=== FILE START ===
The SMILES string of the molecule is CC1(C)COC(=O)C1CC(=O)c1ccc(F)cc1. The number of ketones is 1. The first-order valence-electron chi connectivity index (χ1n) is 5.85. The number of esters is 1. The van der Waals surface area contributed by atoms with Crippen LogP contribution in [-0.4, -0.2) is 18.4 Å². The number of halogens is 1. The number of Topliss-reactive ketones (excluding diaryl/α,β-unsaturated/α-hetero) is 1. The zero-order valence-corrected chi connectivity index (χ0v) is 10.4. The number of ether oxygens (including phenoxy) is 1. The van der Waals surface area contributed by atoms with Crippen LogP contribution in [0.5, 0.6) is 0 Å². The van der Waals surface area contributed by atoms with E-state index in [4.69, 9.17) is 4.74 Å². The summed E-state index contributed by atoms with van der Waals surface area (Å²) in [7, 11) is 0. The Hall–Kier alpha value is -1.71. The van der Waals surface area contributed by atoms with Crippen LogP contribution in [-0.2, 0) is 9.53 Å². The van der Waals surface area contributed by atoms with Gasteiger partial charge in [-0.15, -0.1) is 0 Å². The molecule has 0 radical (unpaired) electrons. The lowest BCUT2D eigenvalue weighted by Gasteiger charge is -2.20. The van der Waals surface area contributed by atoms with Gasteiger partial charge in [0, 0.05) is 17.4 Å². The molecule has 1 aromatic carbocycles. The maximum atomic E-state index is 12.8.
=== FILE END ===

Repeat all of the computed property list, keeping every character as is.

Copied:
The SMILES string of the molecule is CC1(C)COC(=O)C1CC(=O)c1ccc(F)cc1. The number of ketones is 1. The first-order valence-electron chi connectivity index (χ1n) is 5.85. The number of esters is 1. The van der Waals surface area contributed by atoms with Crippen LogP contribution in [-0.4, -0.2) is 18.4 Å². The number of halogens is 1. The number of Topliss-reactive ketones (excluding diaryl/α,β-unsaturated/α-hetero) is 1. The zero-order valence-corrected chi connectivity index (χ0v) is 10.4. The number of ether oxygens (including phenoxy) is 1. The van der Waals surface area contributed by atoms with Crippen LogP contribution in [0.5, 0.6) is 0 Å². The van der Waals surface area contributed by atoms with E-state index in [4.69, 9.17) is 4.74 Å². The summed E-state index contributed by atoms with van der Waals surface area (Å²) in [7, 11) is 0. The Hall–Kier alpha value is -1.71. The van der Waals surface area contributed by atoms with Crippen LogP contribution in [-0.2, 0) is 9.53 Å². The van der Waals surface area contributed by atoms with Gasteiger partial charge in [-0.15, -0.1) is 0 Å². The molecule has 0 radical (unpaired) electrons. The lowest BCUT2D eigenvalue weighted by Gasteiger charge is -2.20. The van der Waals surface area contributed by atoms with Gasteiger partial charge in [0, 0.05) is 17.4 Å². The molecule has 1 aromatic carbocycles. The maximum atomic E-state index is 12.8.